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Dendritic Cells and HIV

By Dr Ananya Mandal, MD

Dendritic cells are important antigen presenting cells (APCs) that play a key role in the immune system. These powerful APCs can modulate responses against viral infection and they represent a crucial set of immune cells in HIV infection.

Dendritic cells influence several factors in HIV infection including viral transmission, the targeting of infected cells and presentation of the HIV antigens.

Through cytokine and interferon secretion, dendritic cells can also influence the activation and proliferation of T cells and therefore contribute to the disrupted immune responses that are observed in chronic HIV.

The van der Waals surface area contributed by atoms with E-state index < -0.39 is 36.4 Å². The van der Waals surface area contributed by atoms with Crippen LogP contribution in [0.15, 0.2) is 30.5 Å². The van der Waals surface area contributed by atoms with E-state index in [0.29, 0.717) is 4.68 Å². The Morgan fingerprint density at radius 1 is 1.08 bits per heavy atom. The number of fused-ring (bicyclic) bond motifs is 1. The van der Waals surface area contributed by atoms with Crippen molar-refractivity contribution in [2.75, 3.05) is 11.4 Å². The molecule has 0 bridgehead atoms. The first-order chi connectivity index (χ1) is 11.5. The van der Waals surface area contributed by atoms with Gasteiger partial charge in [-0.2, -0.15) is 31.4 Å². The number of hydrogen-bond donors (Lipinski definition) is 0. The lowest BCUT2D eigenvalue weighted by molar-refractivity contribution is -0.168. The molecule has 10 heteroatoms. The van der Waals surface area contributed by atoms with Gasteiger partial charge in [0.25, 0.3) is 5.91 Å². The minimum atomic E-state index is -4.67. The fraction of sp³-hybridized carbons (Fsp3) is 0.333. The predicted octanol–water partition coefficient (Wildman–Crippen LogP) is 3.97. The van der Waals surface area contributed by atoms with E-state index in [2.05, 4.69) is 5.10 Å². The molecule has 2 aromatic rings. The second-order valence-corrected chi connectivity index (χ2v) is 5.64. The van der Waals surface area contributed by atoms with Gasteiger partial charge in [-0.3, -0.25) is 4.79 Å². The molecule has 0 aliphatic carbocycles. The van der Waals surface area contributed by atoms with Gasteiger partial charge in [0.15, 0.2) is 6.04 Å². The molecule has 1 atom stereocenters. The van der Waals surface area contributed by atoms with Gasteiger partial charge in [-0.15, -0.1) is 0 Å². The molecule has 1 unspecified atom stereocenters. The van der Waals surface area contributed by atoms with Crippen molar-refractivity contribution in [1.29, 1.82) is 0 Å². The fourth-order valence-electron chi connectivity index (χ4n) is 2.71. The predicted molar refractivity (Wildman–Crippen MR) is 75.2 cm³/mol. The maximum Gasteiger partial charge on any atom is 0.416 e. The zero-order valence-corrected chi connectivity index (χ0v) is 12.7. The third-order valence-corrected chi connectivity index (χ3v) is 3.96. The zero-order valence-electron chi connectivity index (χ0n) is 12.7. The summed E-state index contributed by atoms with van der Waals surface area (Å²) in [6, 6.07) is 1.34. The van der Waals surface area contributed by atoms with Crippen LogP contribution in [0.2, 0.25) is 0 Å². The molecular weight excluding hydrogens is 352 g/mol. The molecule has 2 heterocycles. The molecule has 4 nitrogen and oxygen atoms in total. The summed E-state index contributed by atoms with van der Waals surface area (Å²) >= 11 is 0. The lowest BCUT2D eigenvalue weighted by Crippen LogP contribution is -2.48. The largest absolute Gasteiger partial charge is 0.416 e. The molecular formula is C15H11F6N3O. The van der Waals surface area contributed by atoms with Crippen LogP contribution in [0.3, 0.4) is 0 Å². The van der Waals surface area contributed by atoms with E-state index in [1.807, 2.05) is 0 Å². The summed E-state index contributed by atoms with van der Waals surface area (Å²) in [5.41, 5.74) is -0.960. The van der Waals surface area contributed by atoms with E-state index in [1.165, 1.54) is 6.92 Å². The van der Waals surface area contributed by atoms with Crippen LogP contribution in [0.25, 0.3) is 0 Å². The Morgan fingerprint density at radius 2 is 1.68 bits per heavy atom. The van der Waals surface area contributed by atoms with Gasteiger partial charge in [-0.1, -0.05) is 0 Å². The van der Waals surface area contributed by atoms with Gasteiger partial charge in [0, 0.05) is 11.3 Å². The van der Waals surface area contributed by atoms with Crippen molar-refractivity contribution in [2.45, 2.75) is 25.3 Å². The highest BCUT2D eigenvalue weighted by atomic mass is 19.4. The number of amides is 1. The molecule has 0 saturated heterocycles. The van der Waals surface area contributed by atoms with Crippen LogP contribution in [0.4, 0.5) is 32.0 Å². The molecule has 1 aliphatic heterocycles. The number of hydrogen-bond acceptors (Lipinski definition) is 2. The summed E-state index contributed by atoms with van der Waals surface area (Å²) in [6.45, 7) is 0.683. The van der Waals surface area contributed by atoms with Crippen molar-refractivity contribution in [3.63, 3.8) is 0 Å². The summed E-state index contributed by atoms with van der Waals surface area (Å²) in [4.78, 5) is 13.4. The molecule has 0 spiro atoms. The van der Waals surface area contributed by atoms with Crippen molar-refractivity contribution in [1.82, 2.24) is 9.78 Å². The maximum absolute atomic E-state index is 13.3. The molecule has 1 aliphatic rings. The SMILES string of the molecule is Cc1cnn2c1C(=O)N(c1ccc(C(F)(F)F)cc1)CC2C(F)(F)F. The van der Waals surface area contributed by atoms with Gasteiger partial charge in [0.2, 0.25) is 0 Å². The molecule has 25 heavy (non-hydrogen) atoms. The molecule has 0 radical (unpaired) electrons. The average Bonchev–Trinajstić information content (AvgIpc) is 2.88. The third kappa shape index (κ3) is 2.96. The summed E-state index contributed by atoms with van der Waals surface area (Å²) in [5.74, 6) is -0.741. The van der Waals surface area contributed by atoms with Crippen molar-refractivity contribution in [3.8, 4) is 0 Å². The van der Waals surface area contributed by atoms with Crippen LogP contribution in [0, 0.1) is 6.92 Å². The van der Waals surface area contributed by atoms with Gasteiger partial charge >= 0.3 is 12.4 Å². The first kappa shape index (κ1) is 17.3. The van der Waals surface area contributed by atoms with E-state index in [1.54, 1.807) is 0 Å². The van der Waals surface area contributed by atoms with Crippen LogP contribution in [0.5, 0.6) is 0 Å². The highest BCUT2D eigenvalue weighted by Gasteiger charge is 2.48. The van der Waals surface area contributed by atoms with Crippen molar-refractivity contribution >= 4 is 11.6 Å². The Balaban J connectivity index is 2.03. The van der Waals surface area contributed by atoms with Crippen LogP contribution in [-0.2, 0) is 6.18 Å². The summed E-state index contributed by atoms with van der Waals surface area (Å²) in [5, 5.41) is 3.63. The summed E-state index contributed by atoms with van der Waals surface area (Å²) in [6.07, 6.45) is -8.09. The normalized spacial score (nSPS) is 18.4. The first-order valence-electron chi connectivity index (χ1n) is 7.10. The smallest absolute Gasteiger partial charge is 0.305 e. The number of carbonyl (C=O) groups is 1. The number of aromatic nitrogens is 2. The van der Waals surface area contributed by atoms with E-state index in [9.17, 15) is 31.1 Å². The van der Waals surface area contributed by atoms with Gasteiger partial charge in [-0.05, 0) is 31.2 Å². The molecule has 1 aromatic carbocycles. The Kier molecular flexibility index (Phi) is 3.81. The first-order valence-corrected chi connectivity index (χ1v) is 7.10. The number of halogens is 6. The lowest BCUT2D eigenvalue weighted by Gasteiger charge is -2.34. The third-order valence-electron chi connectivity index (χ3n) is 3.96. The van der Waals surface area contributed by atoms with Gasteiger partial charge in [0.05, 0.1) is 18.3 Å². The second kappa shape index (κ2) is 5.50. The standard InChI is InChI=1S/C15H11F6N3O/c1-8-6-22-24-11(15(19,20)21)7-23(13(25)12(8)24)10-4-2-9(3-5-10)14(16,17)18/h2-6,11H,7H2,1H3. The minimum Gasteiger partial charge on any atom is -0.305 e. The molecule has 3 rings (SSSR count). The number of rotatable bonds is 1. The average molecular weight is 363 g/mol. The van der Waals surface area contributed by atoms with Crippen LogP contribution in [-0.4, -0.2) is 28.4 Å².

Dendritic cells are present in the mucosal lining of tissues and are therefore one of the first cell types to come into contact with HIV that is sexually transmitted.

HIV binds to various receptors displayed on the dendritic cell. One of the most well studied examples is a lectin receptor called DC-SIGN which occurs on subset 1 of the myeloid dendritic cells. DC-SIGN is capable of binding to the viral envelope glycoprotein (gp)120 in type 1 HIV.

The dendritic cell binds to HIV and moves to the lymph node where it contributes to the development of the infection by transferring the virus to CD4+ T helper cells. In this way, the infected dendritic cells provide an HIV reservoir for the spread of the infection.

This infection of the dendritic cells is considered a potential mechanism by which HIV manages to persist in the body despite highly active antiretroviral therapy.

Reviewed by , BSc

Further Reading

Last Updated: Apr 14, 2014

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